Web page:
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2-Oct-2015
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iiop_util - Internet Inter-ORB Protocol (IIOP) Streams

The CORBA-Lite IIOP utilities are used to send and receive Internet Inter-ORB Protocol (IIOP) messages over TCP/IP network connections. An IIOP message consists of a 12-byte header followed by a message body. The contents of the header specify the message type and the length of the message body.

A IIOP stream is created on a previously established network connection. The following program implements a simple IIOP server that reads messages from a client:

    #include  <stdio.h>			-- Standard I/O definitions.
    #include  "tcp_util.h"		-- TCP/IP networking utilities.
    #include  "iiop_util.h"		-- IIOP streams.

    int  main (int argc, char *argv[])
    {
        IiopStream  stream ;
        IiopHeader  header ;
        octet  *body ;
        TcpEndpoint  client, server ;

        tcpListen (argv[1], 99, &server) ;	-- Create listening endpoint.

        for ( ; ; ) {				-- Answer next client.
            tcpAnswer (server, -1.0, &client) ;
            iiopCreate (client, &stream) ;
            for ( ; ; ) {			-- Read messages from client.
                if (iiopRead (stream, -1.0, &header, &body))  break ;
                ... do something with the message ...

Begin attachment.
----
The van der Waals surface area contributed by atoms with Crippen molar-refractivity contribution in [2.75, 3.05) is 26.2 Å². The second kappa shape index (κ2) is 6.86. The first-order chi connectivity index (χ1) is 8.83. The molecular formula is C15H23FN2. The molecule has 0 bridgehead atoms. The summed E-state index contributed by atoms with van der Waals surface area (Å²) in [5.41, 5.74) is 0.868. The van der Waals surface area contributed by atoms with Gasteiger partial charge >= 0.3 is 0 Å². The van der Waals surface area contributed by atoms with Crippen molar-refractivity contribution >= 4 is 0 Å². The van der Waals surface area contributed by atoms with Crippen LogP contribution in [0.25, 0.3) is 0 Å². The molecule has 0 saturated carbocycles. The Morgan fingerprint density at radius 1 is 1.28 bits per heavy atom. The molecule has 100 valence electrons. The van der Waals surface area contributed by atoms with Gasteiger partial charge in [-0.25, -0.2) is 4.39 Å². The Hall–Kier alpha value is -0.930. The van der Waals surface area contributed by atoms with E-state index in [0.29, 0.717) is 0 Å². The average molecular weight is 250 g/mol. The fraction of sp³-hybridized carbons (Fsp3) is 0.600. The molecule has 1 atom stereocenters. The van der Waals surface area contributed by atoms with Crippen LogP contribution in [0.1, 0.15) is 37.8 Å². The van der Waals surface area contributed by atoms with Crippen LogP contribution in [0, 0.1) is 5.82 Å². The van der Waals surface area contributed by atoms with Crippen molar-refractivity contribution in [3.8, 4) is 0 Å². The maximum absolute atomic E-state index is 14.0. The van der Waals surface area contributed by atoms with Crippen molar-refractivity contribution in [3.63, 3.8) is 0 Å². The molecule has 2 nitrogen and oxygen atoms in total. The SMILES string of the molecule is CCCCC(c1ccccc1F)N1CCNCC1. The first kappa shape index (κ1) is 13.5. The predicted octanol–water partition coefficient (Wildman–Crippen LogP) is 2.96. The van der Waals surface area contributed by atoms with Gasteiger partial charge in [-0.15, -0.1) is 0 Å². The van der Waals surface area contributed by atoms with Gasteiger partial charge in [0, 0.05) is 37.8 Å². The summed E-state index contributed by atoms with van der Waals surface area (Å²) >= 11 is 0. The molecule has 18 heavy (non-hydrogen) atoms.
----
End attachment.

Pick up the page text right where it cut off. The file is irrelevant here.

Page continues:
}
            iiopDestroy (stream) ;		-- Lost client.
        }

    }

The server's name is specified as the first argument on the command line (i.e., argv[1]). If a client connection is broken, the server loops back to wait for another client.

The client program below sends a request to an IIOP server:

    #include  <stdio.h>			-- Standard I/O definitions.
    #include  "tcp_util.h"		-- TCP/IP networking utilities.
    #include  "iiop_util.h"		-- IIOP streams.

    int  main (int argc, char *argv[])
    {
        IiopStream  stream ;
        IiopHeader  header ;
        octet  *body ;
        TcpEndpoint  connection ;

        tcpCall (argv[1], 0, &connection) ;	-- Call server.
        iiopCreate (connection, &stream) ;
        ... set up message header and body ...
        if (iiopWrite (stream, -1.0, &header, body)) {
            ... error writing to server ...
        }
        free (body) ;
        if (iiopRead (stream, -1.0, &header, &body)) {
            ... error reading from server ...
        }
        iiopDestroy (stream) ;			-- Drop server.

    }

Every IIOP message, as transferred over a network connection, consists of a 12-byte message header and, optionally, a message body encoded using CORBA's Common Data Representation (CDR). The message header includes the following fields:

"GIOP" - in the first 4 bytes.

Version - specifies the GIOP version number (e.g., 1.0, 1.1, 1.2) used in the construction of the message.

Flags - most importantly, a byte-order flag that is set if the encoded data in the message is little-endian.

Type - is the GIOP::MsgType: Request, Reply, etc.

Size - is the size in bytes of the message body that follows the message header.